National Book Award–winning author Sherman Alexie, whose prominence in the Native American writing community is perhaps unparalleled, is the latest author to have been accused of sexual and general misconduct.

The accusations—none of which have yet been made on record—first appeared in the comments section of a January 3 article in School Library Journal. There, Alexie was accused of sexual harassment, anonymously, by multiple posters, alongside other bestselling children's authors including Jay Asher (Thirteen Reasons Why) and James Dashner (Maze Runner series). Both Asher and Dashner have subsequently been dropped by their agents. Dashner's publisher, Random House, has also cut ties with him.

The situation surrounding Alexie highlights an emerging trend in how the publishing industry is grappling with purported sexual predators who also happen to be powerful members of the literary community. While reporting has outed some notable professionals in the business, such as former Paris Review editor Lorin Stein, many accusations of abuse against alleged harassers are bubbling up via social media, where accusers can maintain their anonymity.

In response to the initial allegations revealed on the SLJ article—and right after Alexie won ALA's Carnegie Medal for nonfiction—Jessica Hughes, the executive director of the Reference and User Services Association (RUSA), which is a division of the ALA, told PW that "ALA only recently learned of these concerning allegations against Sherman Alexie. We take this matter seriously, and we are looking into it." Alexie won the award for You Don't Have to Say You Love Me: A Memoir.

Accusations against Alexie, which have been something of an open secret for weeks as journalists have scrambled to find sources willing to speak on the record about their experiences, reached a fever pitch on social media over the weekend. The social media uproar—mostly on Twitter—came in response to an article in Pacific Standard published last week, documenting alleged misconduct by author Daniel Handler. The article explicitly mentioned the Alexie accusations referenced on the SLJ article.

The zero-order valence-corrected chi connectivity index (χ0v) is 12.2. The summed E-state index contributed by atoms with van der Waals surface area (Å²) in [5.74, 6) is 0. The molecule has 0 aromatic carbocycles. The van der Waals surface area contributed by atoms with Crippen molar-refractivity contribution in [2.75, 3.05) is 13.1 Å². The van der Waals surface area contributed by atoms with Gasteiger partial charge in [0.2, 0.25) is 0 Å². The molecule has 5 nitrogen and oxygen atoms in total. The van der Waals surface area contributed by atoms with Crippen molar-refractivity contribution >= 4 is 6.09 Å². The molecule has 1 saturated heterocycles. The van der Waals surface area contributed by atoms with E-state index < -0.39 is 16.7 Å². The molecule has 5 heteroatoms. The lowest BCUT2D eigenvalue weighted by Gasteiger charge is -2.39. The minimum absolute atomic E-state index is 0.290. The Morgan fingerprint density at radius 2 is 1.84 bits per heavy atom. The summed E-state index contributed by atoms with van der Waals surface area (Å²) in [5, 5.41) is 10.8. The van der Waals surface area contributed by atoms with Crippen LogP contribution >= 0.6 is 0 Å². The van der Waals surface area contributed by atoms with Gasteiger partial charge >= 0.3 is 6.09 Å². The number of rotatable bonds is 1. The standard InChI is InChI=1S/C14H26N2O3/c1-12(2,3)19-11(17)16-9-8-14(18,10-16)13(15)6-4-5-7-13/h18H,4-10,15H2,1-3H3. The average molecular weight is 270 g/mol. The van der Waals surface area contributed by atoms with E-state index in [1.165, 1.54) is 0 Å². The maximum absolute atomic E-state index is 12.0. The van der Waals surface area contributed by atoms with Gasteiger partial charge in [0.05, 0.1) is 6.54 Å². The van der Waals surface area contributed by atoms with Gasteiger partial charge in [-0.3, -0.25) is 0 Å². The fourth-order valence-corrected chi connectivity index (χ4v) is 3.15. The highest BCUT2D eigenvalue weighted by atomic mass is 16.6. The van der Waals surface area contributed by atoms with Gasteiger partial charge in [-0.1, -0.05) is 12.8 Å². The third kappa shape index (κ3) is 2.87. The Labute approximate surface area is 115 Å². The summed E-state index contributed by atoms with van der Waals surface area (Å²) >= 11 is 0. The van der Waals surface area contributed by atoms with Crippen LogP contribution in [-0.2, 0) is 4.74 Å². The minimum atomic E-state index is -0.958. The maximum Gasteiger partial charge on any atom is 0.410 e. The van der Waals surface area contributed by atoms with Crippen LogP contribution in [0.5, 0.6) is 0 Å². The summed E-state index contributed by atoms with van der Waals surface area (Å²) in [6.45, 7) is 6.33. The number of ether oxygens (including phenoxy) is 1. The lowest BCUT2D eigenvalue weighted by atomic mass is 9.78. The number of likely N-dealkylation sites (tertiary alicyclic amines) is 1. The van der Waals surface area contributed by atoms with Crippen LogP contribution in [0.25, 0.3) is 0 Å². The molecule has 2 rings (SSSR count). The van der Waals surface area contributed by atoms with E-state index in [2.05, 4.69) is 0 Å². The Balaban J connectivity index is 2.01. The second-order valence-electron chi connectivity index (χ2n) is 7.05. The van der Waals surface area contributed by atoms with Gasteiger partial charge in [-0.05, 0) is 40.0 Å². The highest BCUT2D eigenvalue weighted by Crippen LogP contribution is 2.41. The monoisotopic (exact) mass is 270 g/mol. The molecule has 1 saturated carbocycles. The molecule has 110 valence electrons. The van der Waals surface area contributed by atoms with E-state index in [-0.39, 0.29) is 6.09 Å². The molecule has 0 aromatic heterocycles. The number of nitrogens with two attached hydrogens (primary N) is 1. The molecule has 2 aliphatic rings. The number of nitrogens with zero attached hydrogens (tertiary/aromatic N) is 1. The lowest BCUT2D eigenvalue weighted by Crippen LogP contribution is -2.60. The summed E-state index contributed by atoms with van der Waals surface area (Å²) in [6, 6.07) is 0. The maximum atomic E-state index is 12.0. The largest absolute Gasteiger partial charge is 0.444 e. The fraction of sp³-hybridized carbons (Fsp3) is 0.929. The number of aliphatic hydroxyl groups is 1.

The Pacific Standard story appeared just before the publication of a BuzzFeed profile, by Anne Helen Petersen, of writers and teachers in the literary program at the Institute of American Indian Arts (IAIA), where Alexie has been a prominent figure. Alexie, according to the article, worked there "without pay for five years and funds a full scholarship for an incoming MFA student each year." That scholarship, according to the Santa Fe New Mexican, will soon be undergoing a name change. IAIA MFA program director Jon Davis told the newspaper that the name change is a direct response to the allegations, which he called "jarring" and "baffling."

The name change of the scholarship comes as a number of public figures in the Indigenous American writing community have begun to publicly address, if not outright condemn, Alexie and his behavior. Among them is Debbie Reese, a tribally enrolled member of Nambé Pueblo in New Mexico and a former professor of American Indian Studies at University of Illinois. In a post on the blog she edits, American Indians in Children's Literature, she announced that she was removing Alexie's photograph from AICL's gallery of Native writers and illustrators and planned to edit "any page that has referenced Alexie or his work." She went on to say that she "can no longer let his work sit on AICL without noting that he has hurt other Native writers in overt and subtle ways, including abuse, threats, and humiliation."

In the post, Reese included, with permission, Facebook comments posted by authors Janet McAdams, Joy Harjo, and Susan Power, which describe Alexie's alleged penchant for, as Harjo put it, "abuse of different kinds." Author Litsa Dremousis has also publicly severed ties with Alexie, and has been working to connect women alleging abuse with journalists covering the story.

At press time, neither Alexie's literary agent, Nancy Stauffer Cahoon of Nancy Stauffer Associates, nor his primary publisher, Little, Brown, responded to multiple requests for comment about the allegations.